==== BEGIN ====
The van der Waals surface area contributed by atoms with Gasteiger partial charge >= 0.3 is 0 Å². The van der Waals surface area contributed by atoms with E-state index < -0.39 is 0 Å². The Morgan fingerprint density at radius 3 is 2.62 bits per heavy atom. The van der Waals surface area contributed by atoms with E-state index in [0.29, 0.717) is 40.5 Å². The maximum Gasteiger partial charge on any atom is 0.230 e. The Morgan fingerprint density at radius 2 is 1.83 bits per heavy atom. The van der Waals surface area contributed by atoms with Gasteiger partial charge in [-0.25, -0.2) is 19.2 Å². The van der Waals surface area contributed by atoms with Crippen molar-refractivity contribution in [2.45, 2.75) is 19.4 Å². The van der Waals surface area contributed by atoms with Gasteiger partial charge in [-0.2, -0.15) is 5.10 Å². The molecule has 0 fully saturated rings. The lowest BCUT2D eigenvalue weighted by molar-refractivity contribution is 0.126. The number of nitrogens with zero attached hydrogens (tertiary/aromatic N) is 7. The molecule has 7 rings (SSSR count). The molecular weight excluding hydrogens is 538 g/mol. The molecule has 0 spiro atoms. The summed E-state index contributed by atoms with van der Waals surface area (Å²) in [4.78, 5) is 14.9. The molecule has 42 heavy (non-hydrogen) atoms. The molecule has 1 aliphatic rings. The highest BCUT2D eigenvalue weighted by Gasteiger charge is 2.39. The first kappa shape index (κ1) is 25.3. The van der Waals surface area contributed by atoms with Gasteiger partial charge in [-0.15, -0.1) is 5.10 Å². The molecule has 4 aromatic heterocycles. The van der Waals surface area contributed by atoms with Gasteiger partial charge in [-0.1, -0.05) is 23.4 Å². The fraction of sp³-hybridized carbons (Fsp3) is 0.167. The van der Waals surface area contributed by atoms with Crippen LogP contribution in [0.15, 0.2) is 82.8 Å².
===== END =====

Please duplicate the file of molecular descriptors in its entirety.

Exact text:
The van der Waals surface area contributed by atoms with Gasteiger partial charge >= 0.3 is 0 Å². The van der Waals surface area contributed by atoms with E-state index < -0.39 is 0 Å². The Morgan fingerprint density at radius 3 is 2.62 bits per heavy atom. The van der Waals surface area contributed by atoms with E-state index in [0.29, 0.717) is 40.5 Å². The maximum Gasteiger partial charge on any atom is 0.230 e. The Morgan fingerprint density at radius 2 is 1.83 bits per heavy atom. The van der Waals surface area contributed by atoms with Gasteiger partial charge in [-0.25, -0.2) is 19.2 Å². The van der Waals surface area contributed by atoms with Crippen molar-refractivity contribution in [2.45, 2.75) is 19.4 Å². The van der Waals surface area contributed by atoms with Gasteiger partial charge in [-0.2, -0.15) is 5.10 Å². The molecule has 0 fully saturated rings. The lowest BCUT2D eigenvalue weighted by molar-refractivity contribution is 0.126. The number of nitrogens with zero attached hydrogens (tertiary/aromatic N) is 7. The molecule has 7 rings (SSSR count). The molecular weight excluding hydrogens is 538 g/mol. The molecule has 0 spiro atoms. The summed E-state index contributed by atoms with van der Waals surface area (Å²) in [4.78, 5) is 14.9. The molecule has 42 heavy (non-hydrogen) atoms. The molecule has 1 aliphatic rings. The highest BCUT2D eigenvalue weighted by Gasteiger charge is 2.39. The first kappa shape index (κ1) is 25.3. The van der Waals surface area contributed by atoms with Gasteiger partial charge in [-0.15, -0.1) is 5.10 Å². The molecule has 4 aromatic heterocycles. The van der Waals surface area contributed by atoms with Gasteiger partial charge in [-0.1, -0.05) is 23.4 Å². The fraction of sp³-hybridized carbons (Fsp3) is 0.167. The van der Waals surface area contributed by atoms with Crippen LogP contribution in [0.15, 0.2) is 82.8 Å².